[Parth Dixit is a 4th Year, BA/LLB (Hons.) student at Symbiosis Law School, Pune.]
By way of its order dated August 11, 2017 in the case of SRSR Holdings Private Limited v. Securities and Exchange Board of India, the Securities Appellate Tribunal (SAT) has provided a degree of finality to an important question raised in the aftermath of the infamous Satyam scam of 2009-2010. The question was whether the SEBI (Prohibition on Insider Trading) Regulations, 1992, (PIT Regulations) apply to instances of pledge created by corporate insiders while in possession of unpublished price sensitive information. In the past, interesting discussions on this question have occurred on this very blog. However, the SAT order in paragraph 9(j) notes that the definition of the term ‘dealing in securities’ is broad enough to cover a pledge transaction as well. Reproduced below is the relevant passage from the order:
Argument advanced by Mr. Kadam, learned Senior Advocate appearing on behalf of SRSR that pledging shares of Satyam by SRSR would not amount to dealing in securities is without any merit. Expression ‘dealing in securities’ as defined under regulation 2(d) of the PIT Regulations is not restricted to any particular type of dealing but is wide enough to cover all types of dealing in securities including the activity of pledging the securities. Although pledging of securities is not per se illegal under the PIT Regulations, regulation 3 of the PIT Regulations prohibits an ‘insider’ from pledging the securities when in possession of UPSI. Thus, the prohibition contained in the PIT Regulations do not apply to bonafide pledge of securities, but apply only to pledge of securities by an insider when in possession of UPSI.
Further, in paragraph 9(k), the following observations are offered:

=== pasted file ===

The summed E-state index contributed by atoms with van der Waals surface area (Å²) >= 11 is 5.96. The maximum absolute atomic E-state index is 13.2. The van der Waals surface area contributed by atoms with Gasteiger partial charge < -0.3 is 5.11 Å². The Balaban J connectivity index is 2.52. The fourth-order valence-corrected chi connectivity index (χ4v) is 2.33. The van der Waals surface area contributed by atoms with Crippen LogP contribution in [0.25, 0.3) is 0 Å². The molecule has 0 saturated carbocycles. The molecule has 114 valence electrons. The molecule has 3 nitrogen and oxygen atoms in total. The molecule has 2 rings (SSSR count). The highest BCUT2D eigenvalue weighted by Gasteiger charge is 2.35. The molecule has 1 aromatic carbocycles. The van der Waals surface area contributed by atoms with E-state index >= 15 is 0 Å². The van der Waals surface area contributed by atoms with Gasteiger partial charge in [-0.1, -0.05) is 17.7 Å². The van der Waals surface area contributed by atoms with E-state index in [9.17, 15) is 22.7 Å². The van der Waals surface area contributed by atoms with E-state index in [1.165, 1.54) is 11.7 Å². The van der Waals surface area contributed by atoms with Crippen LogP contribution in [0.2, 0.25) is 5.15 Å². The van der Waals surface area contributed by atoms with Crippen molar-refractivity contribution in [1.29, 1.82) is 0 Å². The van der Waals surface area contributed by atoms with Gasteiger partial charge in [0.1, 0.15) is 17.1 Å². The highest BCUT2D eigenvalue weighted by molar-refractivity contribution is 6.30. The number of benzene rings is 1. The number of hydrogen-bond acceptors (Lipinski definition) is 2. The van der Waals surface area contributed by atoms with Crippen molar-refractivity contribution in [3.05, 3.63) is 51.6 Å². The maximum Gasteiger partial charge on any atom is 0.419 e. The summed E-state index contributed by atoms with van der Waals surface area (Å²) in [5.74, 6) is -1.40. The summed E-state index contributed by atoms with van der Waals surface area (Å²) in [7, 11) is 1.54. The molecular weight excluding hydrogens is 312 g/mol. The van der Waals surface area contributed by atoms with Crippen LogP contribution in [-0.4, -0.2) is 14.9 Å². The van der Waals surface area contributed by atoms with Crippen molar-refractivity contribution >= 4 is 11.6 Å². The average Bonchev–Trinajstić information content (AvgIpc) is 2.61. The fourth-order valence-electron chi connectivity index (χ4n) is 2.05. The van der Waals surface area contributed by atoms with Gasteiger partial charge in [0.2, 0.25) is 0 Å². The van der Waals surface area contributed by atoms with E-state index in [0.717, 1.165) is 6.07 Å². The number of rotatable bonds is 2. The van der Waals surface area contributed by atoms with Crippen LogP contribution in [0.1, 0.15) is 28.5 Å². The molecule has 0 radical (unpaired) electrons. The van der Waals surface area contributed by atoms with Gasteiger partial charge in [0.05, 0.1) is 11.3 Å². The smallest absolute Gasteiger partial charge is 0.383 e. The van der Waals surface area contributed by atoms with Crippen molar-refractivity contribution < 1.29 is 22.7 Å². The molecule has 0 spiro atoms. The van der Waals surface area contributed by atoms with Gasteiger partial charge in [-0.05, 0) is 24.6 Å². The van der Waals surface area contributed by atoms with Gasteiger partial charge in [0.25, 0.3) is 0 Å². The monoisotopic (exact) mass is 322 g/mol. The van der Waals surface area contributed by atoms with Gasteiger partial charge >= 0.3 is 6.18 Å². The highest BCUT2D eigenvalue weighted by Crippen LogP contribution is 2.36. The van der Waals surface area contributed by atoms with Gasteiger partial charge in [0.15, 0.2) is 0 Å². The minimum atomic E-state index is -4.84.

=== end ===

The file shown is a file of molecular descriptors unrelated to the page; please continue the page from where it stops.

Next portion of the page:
Argument advanced on behalf of SRSR that the ‘Model Code of Conduct for Prevention of Insider Trading for listed Companies’ does not refer to ‘pledge’ and therefore pledging the shares does not amount to dealing in securities is without any merit. Model Code is only a Model and is not illustrative of all the dealings covered under the expression ‘dealing in securities’. Therefore, fact that the Model Code of Conduct does not specifically refer to ‘pledge’, cannot be a ground to hold that the expression ‘dealing in securities’ defined under regulation 2(d) of the PIT Regulations would not include pledge of shares.
As is evident from SAT’s order, the Presiding Officer has chosen neither to record all the arguments made by the SRSR Holdings, nor has he elaborated upon the judicial reasoning followed to reach the conclusion stated, that is, the interpretation given to the relevant term(s) of the PIT Regulations. However, this judgement is likely to hold ground for all future pledge transactions in similar context. Even if the only argument raised by SRSR Holdings in the present case pertained to the Model Code of Conduct for Prevention of Insider Trading, there is considerable room for an elaborate academic discussion on the question. Through the present post, I seek to consolidate some arguments against the conclusion given by SAT.
The relevant law
In accordance with regulation 3(i) of the PIT Regulations:
No insider shall—
[…], deal in securities of a company listed on any stock exchange when in possession of any unpublished price sensitive information [….]
As per Regulation 2(d), of the PIT Regulations:
“dealing in securities” means an act of subscribing, buying, selling or agreeing to subscribe, buy, sell or deal in any securities by any person either as principal or agent;
Whether a pledge can be read into the definition of the term “dealing in securities”
The Supreme Court, in P. Kalingan v. PSG College of Technology (1995), has held that the use of the word ‘means’ indicates that the ‘definition is a hard-and-fast definition and no other meaning can be assigned to the expression that is put down in definition.’
Creation of pledge over shares of a company is certainly neither an act of subscription nor an act of buying of shares. Therefore, the question is whether pledge can be categorized as sale within the term dealing in securities.
Here, one may rely on decision rendered in the case of National Bank of Commerce, Dallas v. All American Assurance Company by the United States Court of Appeals for the Fifth Circuit, wherein the Court held that a pledge cannot be categorized as “sale” within the ambit of anti-fraud provisions of the concerned federal securities law due to the following reasons: